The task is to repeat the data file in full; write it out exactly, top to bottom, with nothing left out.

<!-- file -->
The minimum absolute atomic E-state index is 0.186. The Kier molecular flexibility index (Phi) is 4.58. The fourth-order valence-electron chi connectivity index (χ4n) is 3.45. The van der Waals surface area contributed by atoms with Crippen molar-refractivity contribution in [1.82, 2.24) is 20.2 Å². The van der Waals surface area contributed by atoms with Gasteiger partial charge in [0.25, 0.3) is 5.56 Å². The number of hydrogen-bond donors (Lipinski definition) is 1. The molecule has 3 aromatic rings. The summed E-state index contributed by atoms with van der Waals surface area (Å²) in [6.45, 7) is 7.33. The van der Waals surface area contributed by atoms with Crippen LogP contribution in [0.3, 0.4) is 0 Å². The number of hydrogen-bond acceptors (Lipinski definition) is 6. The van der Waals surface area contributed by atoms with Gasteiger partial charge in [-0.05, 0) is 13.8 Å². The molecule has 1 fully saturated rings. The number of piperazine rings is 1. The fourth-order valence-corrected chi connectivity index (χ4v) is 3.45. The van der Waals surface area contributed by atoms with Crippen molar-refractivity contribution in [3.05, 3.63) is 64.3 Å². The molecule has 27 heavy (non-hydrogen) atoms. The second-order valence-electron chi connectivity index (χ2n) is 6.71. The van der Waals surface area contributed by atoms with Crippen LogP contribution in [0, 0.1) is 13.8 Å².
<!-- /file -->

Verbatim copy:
The minimum absolute atomic E-state index is 0.186. The Kier molecular flexibility index (Phi) is 4.58. The fourth-order valence-electron chi connectivity index (χ4n) is 3.45. The van der Waals surface area contributed by atoms with Crippen molar-refractivity contribution in [1.82, 2.24) is 20.2 Å². The van der Waals surface area contributed by atoms with Gasteiger partial charge in [0.25, 0.3) is 5.56 Å². The number of hydrogen-bond donors (Lipinski definition) is 1. The molecule has 3 aromatic rings. The summed E-state index contributed by atoms with van der Waals surface area (Å²) in [6.45, 7) is 7.33. The van der Waals surface area contributed by atoms with Crippen LogP contribution in [0.3, 0.4) is 0 Å². The number of hydrogen-bond acceptors (Lipinski definition) is 6. The van der Waals surface area contributed by atoms with Gasteiger partial charge in [-0.05, 0) is 13.8 Å². The molecule has 1 fully saturated rings. The number of piperazine rings is 1. The fourth-order valence-corrected chi connectivity index (χ4v) is 3.45. The van der Waals surface area contributed by atoms with Crippen molar-refractivity contribution in [3.05, 3.63) is 64.3 Å². The molecule has 27 heavy (non-hydrogen) atoms. The second-order valence-electron chi connectivity index (χ2n) is 6.71. The van der Waals surface area contributed by atoms with Crippen LogP contribution in [0, 0.1) is 13.8 Å².